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The meaning of Class C basketball

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Junior Gus Hammond (0) and his teammates cheer on the Big Horns on the court during a home game against the Gardiner Bruins. PHOTO BY GABRIELLE GASSER


BIG SKY – People have many different ways of seeking an adrenaline rush. It may be hitting a big cliff on the mountain or that moment of pulling the trigger when hunting. For me, it’s hearing the stomps and claps as the following words echo through the gym: “Now, for the starting lineup for your Lone Peak Big Horns…” That is what gets me going.

Everybody remembers the sports they played in high school. At most normal sized high schools that have hundreds to thousands of kids, many don’t have the opportunity to be on a varsity team. Then there is Montana Class C basketball.

I go to our local high school in Big Sky, Lone Peak High School, home of the Big Horns. LPHS is just over 10 years old but has already had a big impact on the community.

Big Sky is one of the best places to grow up. To be a part of an expanding school and community is always a roller coaster of emotions. I have 28 kids in my class, and I’ve sure had my opportunity to explore the world of varsity sports.

The 12C District, which LPHS competes in, includes high schools from West Yellowstone, Ennis, Gardiner, White Sulphur Springs, Shields Valley, Manhattan Christian and Harrison/Willow Creek. To be a Class C school means that your high school has no more than 100 students enrolled.

This past basketball season was without a doubt one of the craziest seasons the Lone Peak Big Horns have had. My team and I played almost 20 games this season. Over half of those games came within six, seven or eight points. One of the most memorable games of my life was playing the Gardiner Bruins on Friday, Jan. 28, 2022.

We had played this team twice before and split wins. While the game was close the whole time, it came down to the last seconds. The Bruins were up 40 – 42 and my teammate, Juliusz Shipman, snagged an amazing rebound and finished with a layup to send the game into overtime. Overtime was tight, but the Bruins ultimately walked with the victory.

Although there were many more losses than wins this past season, my team and I never gave up. Every game there was blood, sweat and tears left on the court.

There are many unbelievable stories from rural basketball courts throughout the southwestern corner of Montana. For example, there is nothing quite like the Battle of 191: the aggressive, sweaty and tear-jerking games between the Big Horns and the West Yellowstone Wolverines.

Hammond drives to the basket during the Big Horns’ final game of the 2021-22 season on the road against rivals the West Yellowstone Wolverines. PHOTO BY GABRIELLE GASSER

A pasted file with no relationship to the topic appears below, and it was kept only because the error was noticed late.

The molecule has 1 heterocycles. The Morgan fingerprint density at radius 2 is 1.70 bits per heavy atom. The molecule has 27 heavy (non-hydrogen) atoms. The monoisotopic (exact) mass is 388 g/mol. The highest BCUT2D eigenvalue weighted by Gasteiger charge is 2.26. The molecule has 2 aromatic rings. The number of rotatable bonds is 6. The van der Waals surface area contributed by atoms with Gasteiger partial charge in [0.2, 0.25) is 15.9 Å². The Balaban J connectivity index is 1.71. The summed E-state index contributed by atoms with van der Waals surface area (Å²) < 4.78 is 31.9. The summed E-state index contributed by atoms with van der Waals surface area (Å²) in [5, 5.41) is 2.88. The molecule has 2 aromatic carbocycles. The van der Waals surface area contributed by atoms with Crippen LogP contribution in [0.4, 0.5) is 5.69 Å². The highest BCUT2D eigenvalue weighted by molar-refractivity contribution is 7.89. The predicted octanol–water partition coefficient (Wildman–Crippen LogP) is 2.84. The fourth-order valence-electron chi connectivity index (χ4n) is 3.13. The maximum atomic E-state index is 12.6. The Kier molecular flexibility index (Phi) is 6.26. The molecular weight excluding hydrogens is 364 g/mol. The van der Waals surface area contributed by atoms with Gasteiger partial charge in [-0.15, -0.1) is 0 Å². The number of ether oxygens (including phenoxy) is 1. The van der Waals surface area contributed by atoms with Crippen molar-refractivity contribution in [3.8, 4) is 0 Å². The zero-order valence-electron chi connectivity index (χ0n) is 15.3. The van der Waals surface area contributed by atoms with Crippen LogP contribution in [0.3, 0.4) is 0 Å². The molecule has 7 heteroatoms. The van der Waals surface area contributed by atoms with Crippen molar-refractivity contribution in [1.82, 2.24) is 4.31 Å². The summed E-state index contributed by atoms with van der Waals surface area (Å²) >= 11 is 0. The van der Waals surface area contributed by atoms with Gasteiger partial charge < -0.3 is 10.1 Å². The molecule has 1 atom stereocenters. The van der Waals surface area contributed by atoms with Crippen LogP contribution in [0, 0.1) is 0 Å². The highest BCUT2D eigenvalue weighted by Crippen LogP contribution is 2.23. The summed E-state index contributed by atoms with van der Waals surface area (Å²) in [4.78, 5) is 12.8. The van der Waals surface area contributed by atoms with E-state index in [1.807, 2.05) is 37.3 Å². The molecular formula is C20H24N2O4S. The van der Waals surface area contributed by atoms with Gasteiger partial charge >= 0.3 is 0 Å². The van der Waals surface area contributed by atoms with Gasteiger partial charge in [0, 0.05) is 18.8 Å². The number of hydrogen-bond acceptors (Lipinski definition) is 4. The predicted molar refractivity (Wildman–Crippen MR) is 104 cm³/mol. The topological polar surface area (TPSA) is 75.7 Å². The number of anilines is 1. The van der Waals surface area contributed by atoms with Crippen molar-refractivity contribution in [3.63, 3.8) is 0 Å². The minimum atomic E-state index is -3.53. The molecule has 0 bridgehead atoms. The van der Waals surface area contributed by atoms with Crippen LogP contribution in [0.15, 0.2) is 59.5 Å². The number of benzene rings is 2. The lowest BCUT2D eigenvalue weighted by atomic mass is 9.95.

It’s always a riot playing in West Yellowstone. This year we had a fire alarm go off, an insanely close win for our Lady Big Horns, and even a West Yellowstone fan getting ejected. Let’s just say they can get rowdy. But I live for games like that.

Having people I have known my entire life in the stands cheering me on always puts a smile on my face. These games get so unruly because, quite frankly, a high school basketball game on Friday or Saturday nights is the place to be in these small towns. These fans like to support their small communities.

For some kids in rural Montana, the basketball courts are where they deal with things on their minds. Growing up in small communities like these, you know everyone, and everyone knows you. It can be nice to get away from all that and play some basketball in an old, historic gym.

Many kids, including myself, have friendships with fellow 12C student athletes. It’s almost as if we all go to one big school. Since I go to school with only about 100 kids, it is nice to make friends outside of that realm. One team that I bond with is the Bruins. My team and I share a fond friendship with the guys of Gardiner.

When all the teams come together during post-season play, it’s fun to see everyone playing basketball together. But there are many different relationships between schools. Some kids have dated, some are friends, and some even flat out hate each other. It’s a unique thing to witness and be a part of.

Driving across southwestern Montana truly signifies Class C. Missing hours and hours of school because of a sport is a high school student’s favorite. Lima, Montana, home of the Bears, is only 76 miles from Big Sky as the crow flies. This trip turns into a 3 hour and 50 minute bus ride. These bus rides are full of fun team traditions and great conversations full of laughter and bonding.

These traditions on the bus ride can include a variety of conversations, and sometimes songs. Our coach, John Hannahs, likes to tell us his best stories of growing up on a ranch that keep all of us intrigued. We talk about games, what we need to do better and how to understand the opponent. And on the way home, win or lose, we try to make the best of it. I’m starting to realize that growing up goes by too fast. Playing basketball with the people I have known my whole life is a great way to spend my time.

Basketball doesn’t just teach you about the sport; it teaches you how to become a person in our society. Growing up in Big Sky, you realize that not every Class C community is the same, but we all have a fond respect for each other that carries through Montana’s Class C high schools.

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